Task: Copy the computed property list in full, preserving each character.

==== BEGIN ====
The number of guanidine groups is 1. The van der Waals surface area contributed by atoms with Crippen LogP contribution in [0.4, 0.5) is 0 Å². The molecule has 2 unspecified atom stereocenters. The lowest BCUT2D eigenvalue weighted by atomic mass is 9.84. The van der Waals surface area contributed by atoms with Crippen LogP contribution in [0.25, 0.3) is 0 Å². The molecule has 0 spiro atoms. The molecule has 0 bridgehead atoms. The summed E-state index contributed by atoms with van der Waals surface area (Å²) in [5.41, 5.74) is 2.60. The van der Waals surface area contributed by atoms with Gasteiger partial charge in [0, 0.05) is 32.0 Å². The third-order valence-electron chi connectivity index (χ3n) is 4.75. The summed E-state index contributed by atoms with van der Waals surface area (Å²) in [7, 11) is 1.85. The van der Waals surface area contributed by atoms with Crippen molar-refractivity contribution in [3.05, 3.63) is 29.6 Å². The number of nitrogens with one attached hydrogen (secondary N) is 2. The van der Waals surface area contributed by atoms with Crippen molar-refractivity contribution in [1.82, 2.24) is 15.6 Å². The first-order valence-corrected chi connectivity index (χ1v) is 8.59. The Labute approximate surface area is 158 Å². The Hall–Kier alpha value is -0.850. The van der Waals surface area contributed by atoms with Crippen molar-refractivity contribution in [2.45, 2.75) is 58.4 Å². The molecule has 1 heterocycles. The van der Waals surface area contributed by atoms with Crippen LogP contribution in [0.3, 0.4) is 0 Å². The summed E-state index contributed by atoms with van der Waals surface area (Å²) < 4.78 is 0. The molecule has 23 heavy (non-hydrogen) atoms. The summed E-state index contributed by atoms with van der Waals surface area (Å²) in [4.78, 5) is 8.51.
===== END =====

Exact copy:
The number of guanidine groups is 1. The van der Waals surface area contributed by atoms with Crippen LogP contribution in [0.4, 0.5) is 0 Å². The molecule has 2 unspecified atom stereocenters. The lowest BCUT2D eigenvalue weighted by atomic mass is 9.84. The van der Waals surface area contributed by atoms with Crippen LogP contribution in [0.25, 0.3) is 0 Å². The molecule has 0 spiro atoms. The molecule has 0 bridgehead atoms. The summed E-state index contributed by atoms with van der Waals surface area (Å²) in [5.41, 5.74) is 2.60. The van der Waals surface area contributed by atoms with Gasteiger partial charge in [0, 0.05) is 32.0 Å². The third-order valence-electron chi connectivity index (χ3n) is 4.75. The summed E-state index contributed by atoms with van der Waals surface area (Å²) in [7, 11) is 1.85. The van der Waals surface area contributed by atoms with Crippen molar-refractivity contribution in [3.05, 3.63) is 29.6 Å². The number of nitrogens with one attached hydrogen (secondary N) is 2. The van der Waals surface area contributed by atoms with Crippen molar-refractivity contribution in [1.82, 2.24) is 15.6 Å². The first-order valence-corrected chi connectivity index (χ1v) is 8.59. The Labute approximate surface area is 158 Å². The Hall–Kier alpha value is -0.850. The van der Waals surface area contributed by atoms with Crippen molar-refractivity contribution in [2.45, 2.75) is 58.4 Å². The molecule has 1 heterocycles. The van der Waals surface area contributed by atoms with Crippen LogP contribution in [0.3, 0.4) is 0 Å². The summed E-state index contributed by atoms with van der Waals surface area (Å²) < 4.78 is 0. The molecule has 23 heavy (non-hydrogen) atoms. The summed E-state index contributed by atoms with van der Waals surface area (Å²) in [4.78, 5) is 8.51.